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What is the mood of "The Cask of Amontillado"? Please be able to identify...

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pula | Student, Grade 9 | eNotes Newbie

Posted November 5, 2008 at 5:16 AM via web

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What is the mood of "The Cask of Amontillado"?

Please be able to identify specific examples in the story that show the mood in the sroty.

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mwestwood | College Teacher | (Level 3) Distinguished Educator

Posted November 5, 2008 at 7:30 AM (Answer #1)

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The mood is psychologically disturbing. First of all, the narrator is obviously stressed and obsessive: "A thousand injuries I had suffered" he exclaims in the opening sentences. Then, Montesor gives his psychotic justification for his actions, that must be redressed.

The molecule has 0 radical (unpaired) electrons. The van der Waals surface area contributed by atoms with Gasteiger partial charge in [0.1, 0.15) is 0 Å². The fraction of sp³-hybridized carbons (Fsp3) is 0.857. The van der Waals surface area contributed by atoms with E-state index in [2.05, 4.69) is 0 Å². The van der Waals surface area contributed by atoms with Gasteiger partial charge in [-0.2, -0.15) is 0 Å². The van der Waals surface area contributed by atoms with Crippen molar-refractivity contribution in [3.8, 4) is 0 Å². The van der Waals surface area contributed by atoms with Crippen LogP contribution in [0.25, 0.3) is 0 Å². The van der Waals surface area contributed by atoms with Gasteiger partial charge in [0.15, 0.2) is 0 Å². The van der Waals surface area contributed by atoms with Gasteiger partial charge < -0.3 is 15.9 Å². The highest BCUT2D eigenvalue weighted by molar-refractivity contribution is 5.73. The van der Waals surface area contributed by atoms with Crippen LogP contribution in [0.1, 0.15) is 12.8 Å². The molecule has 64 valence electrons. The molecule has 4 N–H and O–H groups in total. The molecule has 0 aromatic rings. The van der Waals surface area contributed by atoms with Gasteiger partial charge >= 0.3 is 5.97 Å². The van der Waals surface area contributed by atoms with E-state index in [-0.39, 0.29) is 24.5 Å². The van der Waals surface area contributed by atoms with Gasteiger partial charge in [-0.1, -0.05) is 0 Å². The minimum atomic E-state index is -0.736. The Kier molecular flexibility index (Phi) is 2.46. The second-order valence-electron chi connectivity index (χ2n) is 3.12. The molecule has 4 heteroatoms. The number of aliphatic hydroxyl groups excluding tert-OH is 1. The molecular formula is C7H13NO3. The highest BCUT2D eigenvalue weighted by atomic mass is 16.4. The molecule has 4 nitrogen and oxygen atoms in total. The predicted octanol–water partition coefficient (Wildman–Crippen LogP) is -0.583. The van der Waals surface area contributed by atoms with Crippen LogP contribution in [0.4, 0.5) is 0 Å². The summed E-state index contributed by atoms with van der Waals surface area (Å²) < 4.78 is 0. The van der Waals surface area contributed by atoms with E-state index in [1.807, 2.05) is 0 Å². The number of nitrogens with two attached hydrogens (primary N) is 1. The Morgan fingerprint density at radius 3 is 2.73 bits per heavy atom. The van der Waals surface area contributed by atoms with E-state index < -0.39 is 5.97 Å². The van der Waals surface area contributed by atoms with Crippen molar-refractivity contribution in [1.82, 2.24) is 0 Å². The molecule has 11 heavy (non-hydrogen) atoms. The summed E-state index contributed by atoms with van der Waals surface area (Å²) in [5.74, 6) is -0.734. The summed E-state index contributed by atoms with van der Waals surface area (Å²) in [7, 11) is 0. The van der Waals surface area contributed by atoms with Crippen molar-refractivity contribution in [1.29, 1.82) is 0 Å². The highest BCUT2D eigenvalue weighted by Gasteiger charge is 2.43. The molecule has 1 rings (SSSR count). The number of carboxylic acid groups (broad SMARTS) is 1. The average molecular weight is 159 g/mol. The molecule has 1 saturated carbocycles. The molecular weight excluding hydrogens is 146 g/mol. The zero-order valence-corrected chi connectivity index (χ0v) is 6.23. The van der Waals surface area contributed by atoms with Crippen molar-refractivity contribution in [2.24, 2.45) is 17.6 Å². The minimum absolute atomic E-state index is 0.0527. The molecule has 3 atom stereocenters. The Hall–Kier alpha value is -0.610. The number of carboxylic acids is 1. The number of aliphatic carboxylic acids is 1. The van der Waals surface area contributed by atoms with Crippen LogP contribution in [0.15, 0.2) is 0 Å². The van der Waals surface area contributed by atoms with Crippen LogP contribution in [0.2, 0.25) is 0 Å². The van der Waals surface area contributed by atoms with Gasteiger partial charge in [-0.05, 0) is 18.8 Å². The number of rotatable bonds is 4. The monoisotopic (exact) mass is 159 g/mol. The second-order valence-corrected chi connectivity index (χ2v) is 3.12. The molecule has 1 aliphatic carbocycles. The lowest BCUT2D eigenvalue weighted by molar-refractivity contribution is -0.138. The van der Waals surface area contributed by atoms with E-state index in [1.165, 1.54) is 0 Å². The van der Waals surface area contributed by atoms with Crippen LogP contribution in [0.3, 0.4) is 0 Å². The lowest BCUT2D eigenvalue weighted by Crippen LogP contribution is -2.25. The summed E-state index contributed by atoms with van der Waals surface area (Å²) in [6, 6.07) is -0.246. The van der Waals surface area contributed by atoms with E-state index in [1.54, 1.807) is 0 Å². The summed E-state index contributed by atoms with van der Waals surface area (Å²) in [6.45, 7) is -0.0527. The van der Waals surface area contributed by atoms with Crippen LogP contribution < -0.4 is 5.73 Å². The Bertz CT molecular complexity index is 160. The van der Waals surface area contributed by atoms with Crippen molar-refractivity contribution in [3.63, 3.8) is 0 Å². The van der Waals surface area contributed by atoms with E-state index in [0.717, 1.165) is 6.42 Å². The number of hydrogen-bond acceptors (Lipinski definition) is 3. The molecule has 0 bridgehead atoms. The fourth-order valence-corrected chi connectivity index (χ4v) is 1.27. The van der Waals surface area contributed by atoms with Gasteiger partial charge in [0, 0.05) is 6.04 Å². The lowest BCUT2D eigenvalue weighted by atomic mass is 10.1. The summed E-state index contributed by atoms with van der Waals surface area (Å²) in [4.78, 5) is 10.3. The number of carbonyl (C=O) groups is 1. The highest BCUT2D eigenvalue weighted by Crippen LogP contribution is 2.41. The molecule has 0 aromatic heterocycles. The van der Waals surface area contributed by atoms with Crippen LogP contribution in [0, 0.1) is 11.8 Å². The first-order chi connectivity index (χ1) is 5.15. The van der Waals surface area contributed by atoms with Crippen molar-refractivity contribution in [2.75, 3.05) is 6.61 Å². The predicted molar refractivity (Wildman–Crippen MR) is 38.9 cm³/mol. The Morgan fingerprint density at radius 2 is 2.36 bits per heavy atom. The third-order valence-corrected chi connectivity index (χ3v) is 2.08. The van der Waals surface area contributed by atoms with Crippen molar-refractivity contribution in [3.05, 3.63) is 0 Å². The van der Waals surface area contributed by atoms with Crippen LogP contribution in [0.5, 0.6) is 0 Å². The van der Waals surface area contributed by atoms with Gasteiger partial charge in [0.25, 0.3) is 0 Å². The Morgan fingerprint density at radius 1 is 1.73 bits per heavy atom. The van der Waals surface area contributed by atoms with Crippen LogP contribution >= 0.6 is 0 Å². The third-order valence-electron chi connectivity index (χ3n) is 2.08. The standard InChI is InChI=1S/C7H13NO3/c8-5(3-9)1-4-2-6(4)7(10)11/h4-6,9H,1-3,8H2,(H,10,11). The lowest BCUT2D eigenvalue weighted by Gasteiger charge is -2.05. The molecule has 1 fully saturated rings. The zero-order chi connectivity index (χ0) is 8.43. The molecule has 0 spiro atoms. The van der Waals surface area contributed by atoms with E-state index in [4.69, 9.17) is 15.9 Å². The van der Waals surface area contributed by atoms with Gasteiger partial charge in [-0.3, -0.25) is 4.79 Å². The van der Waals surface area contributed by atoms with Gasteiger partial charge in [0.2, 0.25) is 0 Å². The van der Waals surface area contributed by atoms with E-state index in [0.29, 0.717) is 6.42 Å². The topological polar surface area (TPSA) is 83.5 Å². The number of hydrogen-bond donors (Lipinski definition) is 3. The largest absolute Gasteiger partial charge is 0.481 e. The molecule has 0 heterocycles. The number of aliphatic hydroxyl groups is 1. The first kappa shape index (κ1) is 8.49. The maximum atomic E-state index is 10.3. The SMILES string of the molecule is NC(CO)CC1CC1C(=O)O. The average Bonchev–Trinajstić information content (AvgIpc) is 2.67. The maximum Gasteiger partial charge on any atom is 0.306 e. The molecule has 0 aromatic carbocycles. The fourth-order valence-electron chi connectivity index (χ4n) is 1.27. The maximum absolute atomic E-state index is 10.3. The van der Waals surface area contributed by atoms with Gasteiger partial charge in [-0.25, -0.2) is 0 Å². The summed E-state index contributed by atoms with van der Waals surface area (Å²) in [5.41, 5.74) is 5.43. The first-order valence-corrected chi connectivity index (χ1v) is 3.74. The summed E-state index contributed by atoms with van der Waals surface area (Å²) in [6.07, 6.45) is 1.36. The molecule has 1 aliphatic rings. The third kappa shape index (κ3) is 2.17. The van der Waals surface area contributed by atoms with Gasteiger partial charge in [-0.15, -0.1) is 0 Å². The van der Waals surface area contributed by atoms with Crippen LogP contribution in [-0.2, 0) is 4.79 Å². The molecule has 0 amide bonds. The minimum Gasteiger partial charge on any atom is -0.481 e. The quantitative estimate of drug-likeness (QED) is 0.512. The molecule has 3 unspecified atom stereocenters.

The actions of Montesor are swift, but with his obsessive hatred he always explains to the reader how well he has prepared his plan. Then, when Fortunato makes the sign of a Mason, Montesor returns with a bizarre movement and laughs, enjoying his sick pun on bricklayer/mason. Later, as he quickly moves his unsuspecting victim into a dark, narrow area, Montesor tethers his victim.

Finally, the obsessive Montesor continues his sinister plan and walls in the pleading Fortunato. Remorseless, he twists the man's plea into his own victory shout, adding to the horror.

 

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goregous_girrl | Student, Grade 9 | eNoter

Posted November 3, 2013 at 1:40 AM (Reply #1)

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I really dont find that a good mood but its an okay answer but i really want to say the mood is revange but i have no clue if you would call that a mood

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